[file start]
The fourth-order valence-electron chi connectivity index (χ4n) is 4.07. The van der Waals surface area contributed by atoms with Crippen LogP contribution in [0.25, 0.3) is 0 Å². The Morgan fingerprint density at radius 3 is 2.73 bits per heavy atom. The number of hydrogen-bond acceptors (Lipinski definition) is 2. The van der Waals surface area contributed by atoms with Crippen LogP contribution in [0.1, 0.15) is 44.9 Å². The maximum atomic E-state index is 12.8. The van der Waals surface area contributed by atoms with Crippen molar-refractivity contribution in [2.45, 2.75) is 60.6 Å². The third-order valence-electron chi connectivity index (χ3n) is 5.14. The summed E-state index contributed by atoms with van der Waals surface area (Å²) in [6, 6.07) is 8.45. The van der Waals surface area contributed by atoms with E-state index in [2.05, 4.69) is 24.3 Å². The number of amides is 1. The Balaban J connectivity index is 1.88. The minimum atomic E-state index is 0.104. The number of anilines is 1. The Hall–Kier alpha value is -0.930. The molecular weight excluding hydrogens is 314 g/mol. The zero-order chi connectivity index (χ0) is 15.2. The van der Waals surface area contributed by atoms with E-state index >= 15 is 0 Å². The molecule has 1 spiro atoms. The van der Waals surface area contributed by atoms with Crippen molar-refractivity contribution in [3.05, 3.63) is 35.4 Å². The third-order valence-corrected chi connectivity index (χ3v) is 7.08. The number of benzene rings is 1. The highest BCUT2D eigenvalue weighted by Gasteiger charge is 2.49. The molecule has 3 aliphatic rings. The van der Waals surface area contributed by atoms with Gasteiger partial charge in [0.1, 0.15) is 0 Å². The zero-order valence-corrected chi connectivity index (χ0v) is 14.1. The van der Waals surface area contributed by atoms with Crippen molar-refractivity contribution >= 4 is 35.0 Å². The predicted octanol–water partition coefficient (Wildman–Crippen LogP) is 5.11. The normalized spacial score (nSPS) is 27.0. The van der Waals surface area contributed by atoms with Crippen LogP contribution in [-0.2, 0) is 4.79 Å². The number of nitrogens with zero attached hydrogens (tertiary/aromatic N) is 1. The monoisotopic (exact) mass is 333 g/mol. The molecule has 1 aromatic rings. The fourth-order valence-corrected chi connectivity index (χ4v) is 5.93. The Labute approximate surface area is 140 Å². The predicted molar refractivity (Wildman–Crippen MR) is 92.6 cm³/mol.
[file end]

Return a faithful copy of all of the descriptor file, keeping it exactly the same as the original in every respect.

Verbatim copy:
The fourth-order valence-electron chi connectivity index (χ4n) is 4.07. The van der Waals surface area contributed by atoms with Crippen LogP contribution in [0.25, 0.3) is 0 Å². The Morgan fingerprint density at radius 3 is 2.73 bits per heavy atom. The number of hydrogen-bond acceptors (Lipinski definition) is 2. The van der Waals surface area contributed by atoms with Crippen LogP contribution in [0.1, 0.15) is 44.9 Å². The maximum atomic E-state index is 12.8. The van der Waals surface area contributed by atoms with Crippen molar-refractivity contribution in [2.45, 2.75) is 60.6 Å². The third-order valence-electron chi connectivity index (χ3n) is 5.14. The summed E-state index contributed by atoms with van der Waals surface area (Å²) in [6, 6.07) is 8.45. The van der Waals surface area contributed by atoms with E-state index in [2.05, 4.69) is 24.3 Å². The number of amides is 1. The Balaban J connectivity index is 1.88. The minimum atomic E-state index is 0.104. The number of anilines is 1. The Hall–Kier alpha value is -0.930. The molecular weight excluding hydrogens is 314 g/mol. The zero-order chi connectivity index (χ0) is 15.2. The van der Waals surface area contributed by atoms with E-state index >= 15 is 0 Å². The molecule has 1 spiro atoms. The van der Waals surface area contributed by atoms with Crippen molar-refractivity contribution in [3.05, 3.63) is 35.4 Å². The third-order valence-corrected chi connectivity index (χ3v) is 7.08. The number of benzene rings is 1. The highest BCUT2D eigenvalue weighted by Gasteiger charge is 2.49. The molecule has 3 aliphatic rings. The van der Waals surface area contributed by atoms with Gasteiger partial charge in [0.1, 0.15) is 0 Å². The zero-order valence-corrected chi connectivity index (χ0v) is 14.1. The van der Waals surface area contributed by atoms with Crippen molar-refractivity contribution >= 4 is 35.0 Å². The predicted octanol–water partition coefficient (Wildman–Crippen LogP) is 5.11. The normalized spacial score (nSPS) is 27.0. The van der Waals surface area contributed by atoms with Crippen LogP contribution in [-0.2, 0) is 4.79 Å². The number of nitrogens with zero attached hydrogens (tertiary/aromatic N) is 1. The monoisotopic (exact) mass is 333 g/mol. The molecule has 1 aromatic rings. The fourth-order valence-corrected chi connectivity index (χ4v) is 5.93. The Labute approximate surface area is 140 Å². The predicted molar refractivity (Wildman–Crippen MR) is 92.6 cm³/mol.